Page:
Philadelphia has had a freeze as early as Oct. 5 (1961) and accumulating snow as soon as Oct. 10 (1979). In October 2021, however, the region is about to get a taste of mid-June. Forgive the leaves if they are showing a certain resistance to change.
Despite a persistent sun-obscuring gloominess, temperatures so far this month have averaged about 6 degrees above long-term normals, and that figure is going to grow the next two days, with temperatures perhaps in the mid-80s on Friday. But it’s the nighttime warmth that has been extraordinary.
“The [overnight] low temperatures are really driving the departures,” said Brian Haines, the science and operations officer at the National Weather Service in Mount Holly. Daytime highs the first 12 days of the month averaged 3.4 degrees above normals and the lows 8.2 degrees higher.
While nighttime warming has been evident as global temperatures have risen, what has happened this month at the official measuring station at Philadelphia International Airport qualifies as over the top. With an average temperature of 61.3 degrees, the first 12 nights of October were the seventh-warmest for any Oct. 1 to 12 period in records dating to the 1870s, the weather service said.
Blame, or credit, goes to the clouds, which have been trapping daytime heating. “It’s been so cloudy the radiation doesn’t get back into space,” said Paul Walker, senior meteorologist with AccuWeather Inc. Philadelphia hasn’t recorded a clear day since Oct. 1.
Haines said the cloudiness has been the result of an unusual pattern.
Ordinarily, the cloud-suppressing high pressure dominating the East would promote sunny days, and almost predictably, the weather in the eastern half of the country is the mirror opposite of what’s been going on out West. “It’s the old seesaw,” said Walker. Heavy snows in the Rockies have been followed by hard-freeze warnings.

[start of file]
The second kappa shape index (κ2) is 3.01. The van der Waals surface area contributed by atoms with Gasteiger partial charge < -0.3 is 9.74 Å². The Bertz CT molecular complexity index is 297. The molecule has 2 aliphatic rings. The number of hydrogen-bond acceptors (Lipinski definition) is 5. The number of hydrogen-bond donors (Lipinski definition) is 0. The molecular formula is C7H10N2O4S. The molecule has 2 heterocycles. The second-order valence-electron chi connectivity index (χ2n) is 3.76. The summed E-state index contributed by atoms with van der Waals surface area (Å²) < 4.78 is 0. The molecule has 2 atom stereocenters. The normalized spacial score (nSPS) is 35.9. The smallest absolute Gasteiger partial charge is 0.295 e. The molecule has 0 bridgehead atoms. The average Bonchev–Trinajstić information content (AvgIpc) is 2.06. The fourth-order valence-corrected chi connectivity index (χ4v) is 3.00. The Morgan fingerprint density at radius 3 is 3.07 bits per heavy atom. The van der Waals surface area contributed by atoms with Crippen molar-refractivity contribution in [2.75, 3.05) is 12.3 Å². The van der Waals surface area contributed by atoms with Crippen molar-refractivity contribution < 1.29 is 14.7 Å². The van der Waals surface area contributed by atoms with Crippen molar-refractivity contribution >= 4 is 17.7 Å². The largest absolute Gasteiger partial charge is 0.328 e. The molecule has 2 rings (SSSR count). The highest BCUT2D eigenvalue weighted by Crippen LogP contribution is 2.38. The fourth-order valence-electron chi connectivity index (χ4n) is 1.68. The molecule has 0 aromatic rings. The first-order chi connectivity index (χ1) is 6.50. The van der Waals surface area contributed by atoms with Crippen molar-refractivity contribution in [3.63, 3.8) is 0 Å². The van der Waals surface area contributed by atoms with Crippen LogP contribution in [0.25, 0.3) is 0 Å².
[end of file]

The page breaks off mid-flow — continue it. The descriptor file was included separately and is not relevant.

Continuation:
The backlash was evident in Los Angeles during the playoff games between the Dodgers and San Francisco Giants, with players and spectators wearing sweaters and jackets against the biting winds generated by the strong storm to the east.
Philadelphia is sun-deprived because of the leftovers of the weak coastal storm that affected the region during the weekend, said Haines. While high pressure is dominating the mid- and upper-levels of the atmosphere, he said, low-level moisture from the “disintegrating” storm is being shunted westward.
Clouds will be hanging around Thursday and Friday, but he said the sun is going to make a comeback. Highs Thursday are forecast to approach 80 and reach the mid-80s Friday, although the record for the date, 87, set during a 1975 warm spell, is likely out of reach.
A cold front will follow, along with quite a decent October weekend. “I would say ‘gorgeous,’” said Haines, “but it really will be where it should be this time of year.”
Walker said the cool spell isn’t likely to last long, and warmth might be the rule for the rest of the month.
The ideal conditions for fall color are sunny days and cool nights, says Marc Abrams, a Penn State professor of forest ecology and physiology, who has been watching foliage seasons for 40 years.
For the foliage show, the outlook couldn’t be much worse.